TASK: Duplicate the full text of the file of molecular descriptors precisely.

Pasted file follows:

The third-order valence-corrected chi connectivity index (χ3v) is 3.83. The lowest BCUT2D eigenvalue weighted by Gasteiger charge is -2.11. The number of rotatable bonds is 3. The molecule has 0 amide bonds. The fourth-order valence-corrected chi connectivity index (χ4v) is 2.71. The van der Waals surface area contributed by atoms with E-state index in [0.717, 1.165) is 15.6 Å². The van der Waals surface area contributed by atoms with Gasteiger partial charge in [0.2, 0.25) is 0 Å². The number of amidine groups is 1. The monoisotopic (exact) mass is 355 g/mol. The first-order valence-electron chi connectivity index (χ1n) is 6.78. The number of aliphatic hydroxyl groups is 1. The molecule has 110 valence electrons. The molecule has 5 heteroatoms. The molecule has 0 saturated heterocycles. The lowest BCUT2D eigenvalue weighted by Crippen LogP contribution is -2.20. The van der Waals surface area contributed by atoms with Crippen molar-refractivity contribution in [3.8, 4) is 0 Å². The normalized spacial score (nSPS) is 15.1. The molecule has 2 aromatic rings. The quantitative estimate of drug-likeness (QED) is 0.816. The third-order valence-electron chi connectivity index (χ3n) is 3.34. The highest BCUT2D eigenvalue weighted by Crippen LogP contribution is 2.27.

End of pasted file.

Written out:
The third-order valence-corrected chi connectivity index (χ3v) is 3.83. The lowest BCUT2D eigenvalue weighted by Gasteiger charge is -2.11. The number of rotatable bonds is 3. The molecule has 0 amide bonds. The fourth-order valence-corrected chi connectivity index (χ4v) is 2.71. The van der Waals surface area contributed by atoms with E-state index in [0.717, 1.165) is 15.6 Å². The van der Waals surface area contributed by atoms with Gasteiger partial charge in [0.2, 0.25) is 0 Å². The number of amidine groups is 1. The monoisotopic (exact) mass is 355 g/mol. The first-order valence-electron chi connectivity index (χ1n) is 6.78. The number of aliphatic hydroxyl groups is 1. The molecule has 110 valence electrons. The molecule has 5 heteroatoms. The molecule has 0 saturated heterocycles. The lowest BCUT2D eigenvalue weighted by Crippen LogP contribution is -2.20. The van der Waals surface area contributed by atoms with Crippen molar-refractivity contribution in [3.8, 4) is 0 Å². The normalized spacial score (nSPS) is 15.1. The molecule has 2 aromatic rings. The quantitative estimate of drug-likeness (QED) is 0.816. The third-order valence-electron chi connectivity index (χ3n) is 3.34. The highest BCUT2D eigenvalue weighted by Crippen LogP contribution is 2.27.